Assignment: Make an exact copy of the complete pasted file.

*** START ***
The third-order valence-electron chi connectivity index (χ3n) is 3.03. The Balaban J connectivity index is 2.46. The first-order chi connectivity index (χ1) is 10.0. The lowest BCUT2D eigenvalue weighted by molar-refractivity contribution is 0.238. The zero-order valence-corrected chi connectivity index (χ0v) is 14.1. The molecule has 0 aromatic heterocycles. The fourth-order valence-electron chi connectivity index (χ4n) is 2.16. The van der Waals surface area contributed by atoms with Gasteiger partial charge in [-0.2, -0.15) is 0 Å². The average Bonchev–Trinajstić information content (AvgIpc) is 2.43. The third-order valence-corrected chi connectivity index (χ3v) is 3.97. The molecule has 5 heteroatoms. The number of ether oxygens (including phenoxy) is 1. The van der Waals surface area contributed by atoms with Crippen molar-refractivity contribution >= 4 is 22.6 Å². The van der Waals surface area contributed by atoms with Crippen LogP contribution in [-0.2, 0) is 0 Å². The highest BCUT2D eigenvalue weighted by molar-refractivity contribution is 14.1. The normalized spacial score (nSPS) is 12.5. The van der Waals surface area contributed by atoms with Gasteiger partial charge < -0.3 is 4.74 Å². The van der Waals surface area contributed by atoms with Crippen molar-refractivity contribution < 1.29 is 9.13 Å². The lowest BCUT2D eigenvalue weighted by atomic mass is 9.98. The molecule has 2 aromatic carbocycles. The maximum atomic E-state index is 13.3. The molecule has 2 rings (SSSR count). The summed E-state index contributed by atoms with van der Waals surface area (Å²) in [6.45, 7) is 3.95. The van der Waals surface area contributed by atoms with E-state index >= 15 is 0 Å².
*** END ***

The third-order valence-electron chi connectivity index (χ3n) is 3.03. The Balaban J connectivity index is 2.46. The first-order chi connectivity index (χ1) is 10.0. The lowest BCUT2D eigenvalue weighted by molar-refractivity contribution is 0.238. The zero-order valence-corrected chi connectivity index (χ0v) is 14.1. The molecule has 0 aromatic heterocycles. The fourth-order valence-electron chi connectivity index (χ4n) is 2.16. The van der Waals surface area contributed by atoms with Gasteiger partial charge in [-0.2, -0.15) is 0 Å². The average Bonchev–Trinajstić information content (AvgIpc) is 2.43. The third-order valence-corrected chi connectivity index (χ3v) is 3.97. The molecule has 5 heteroatoms. The number of ether oxygens (including phenoxy) is 1. The van der Waals surface area contributed by atoms with Crippen molar-refractivity contribution >= 4 is 22.6 Å². The van der Waals surface area contributed by atoms with Crippen LogP contribution in [-0.2, 0) is 0 Å². The highest BCUT2D eigenvalue weighted by molar-refractivity contribution is 14.1. The normalized spacial score (nSPS) is 12.5. The van der Waals surface area contributed by atoms with Gasteiger partial charge < -0.3 is 4.74 Å². The van der Waals surface area contributed by atoms with Crippen molar-refractivity contribution < 1.29 is 9.13 Å². The lowest BCUT2D eigenvalue weighted by atomic mass is 9.98. The molecule has 2 aromatic carbocycles. The maximum atomic E-state index is 13.3. The molecule has 2 rings (SSSR count). The summed E-state index contributed by atoms with van der Waals surface area (Å²) in [6.45, 7) is 3.95. The van der Waals surface area contributed by atoms with E-state index >= 15 is 0 Å².